Rose considered his words and their obvious implications. It would be reckless to ignore his fears, for there was nothing Lord De Lille did not know about the chemistry of potions. Could Lord Eldwyn care so little for me that the only solution he provides is one that calls for my sacrifice?

Even as Rose asked herself the question, she knew the answer. Yes, she thought, it’s exactly what he did with Elder… Why should I fare any better? Is it not for the greater good?

“In other words Rose,” De Lille rested his hand on her shoulder, obviously mistaking her silence for confusion. “What I am attempting to say, admittedly, in rather a clumsy fashion, is that if you drink this potion, not only is it certain to be extremely toxic, but very possibly lethal. That said, I can see no other way of generating the volume of magical energy necessary to freeze fyre in any configuration, especially in the form of a confractio charm.”

Rose felt a tremor in her chest, a harbinger of doom. The feeling of sheer, cold panic was vaguely familiar, she remembered feeling the same way for a brief moment at the very beginning of all this, when she had first looked out from her gold ascension casket. Maybe I was never meant to survive this, perhaps my fate is preordained, and I was always destined to sacrifice myself to save my people. I seem to have no choice in the matter, so there is little point in me worrying about it. If De Lille is right and I take the potion, I could die, but I may also save my people. If I don’t drink the potion, we all die anyway. Either way, I’m screwed.

Rose recalled what Lee had once told her, ‘There is always a choice, you can always choose something,’ He was wrong, sometimes your choices are made for you.

“Let’s get on with it.” Rose handed her occultus to De Lille, “I’ll deal with the consequences when I have to.”

Closing her eyes, Rose recalled the words of the final Incantatio.


Ice Potion

In cauldron, boil your Knucker’s spew,

Add the powdered hair of Rougarou,

With a finger of ice of silvery hue.

Speak the Grimoire spell in mirrored view,

One sip of Ice Potion empowers to disarm,

Fyre in the form of the Confractio Charm.’

They worked quickly. In a small cauldron, De Lille melted the finger of ice from the Frozen Falls, while Rose charred the Rougarou hair before grinding it in a pestle and adding it to the bubbling liquid. Finally, Rose uncorked the phial of knucker spew and diamond dust, carefully pouring the mixture into the gelatinous concoction in the pot. The silvery liquid bubbled, popping and crackling as sparks leapt high into the air hitting the roof of the chamber with a sizzle. Rose glanced up at De Lille seeking reassurance.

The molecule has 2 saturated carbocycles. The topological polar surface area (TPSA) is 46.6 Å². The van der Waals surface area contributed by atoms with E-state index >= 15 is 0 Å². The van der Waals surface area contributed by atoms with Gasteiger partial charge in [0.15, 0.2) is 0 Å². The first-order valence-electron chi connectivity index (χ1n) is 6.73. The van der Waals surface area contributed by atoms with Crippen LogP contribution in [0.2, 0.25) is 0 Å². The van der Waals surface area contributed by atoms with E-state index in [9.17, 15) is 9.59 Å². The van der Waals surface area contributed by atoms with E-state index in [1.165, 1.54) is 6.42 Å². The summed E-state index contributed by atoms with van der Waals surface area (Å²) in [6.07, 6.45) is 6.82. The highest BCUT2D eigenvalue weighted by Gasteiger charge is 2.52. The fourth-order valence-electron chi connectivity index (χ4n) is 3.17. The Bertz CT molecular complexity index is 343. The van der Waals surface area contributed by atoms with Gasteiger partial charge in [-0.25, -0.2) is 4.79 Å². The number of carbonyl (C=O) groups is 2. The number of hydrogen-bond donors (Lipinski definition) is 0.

He nodded, “You need to speak the incantation Rose, the spell will work only for you.”

Holding the tattered page of the Grimoire in her left hand Rose read the incantation, ‘delebis, propter omnia in aeternu’.

Her hands shook, she forced herself to steady them. Why am I shaking? I’m just brewing a potion, I’m not going to drink it yet…

Rose cleared her throat before reading the final piece of the recipe.

And this spell will be complete,

When you, these final words repeat,

From a page from the Grimoire in mirrored view…”

She carried the parchment over to the mirror and held it aloft, gazing at the reflection of the incantation.

“bɘlɘdiƨ, qɿoqƚɘɿ omniɒ in ɒɘƚɘɿnum,”

“I can’t even pronounce that…” Said Rose, “it makes no sense…”

“Try the other side of the mirror,” said De Lille, giving Rose a reassuring nod.

Rose tipped the mirror, swinging it over to reveal the other side. As she lifted the parchment, the warped phrase swam into focus

belediz, progter omnip in peternum,”

Raising her hand above the cauldron, Rose spoke the words and her potens ring sparked into life. A stream of white energy flowed into the bubbling silver liquid causing it to fizz and blacken as it rapidly cooled and within seconds became crystal clear.

Rose decanted the potion into a small glass phial, lifting the shimmering liquid to the light. It seems so innocuous, so pure - like the icy water of a mountain stream, and yet it wields the sword of death as surely as a knucker’s breath.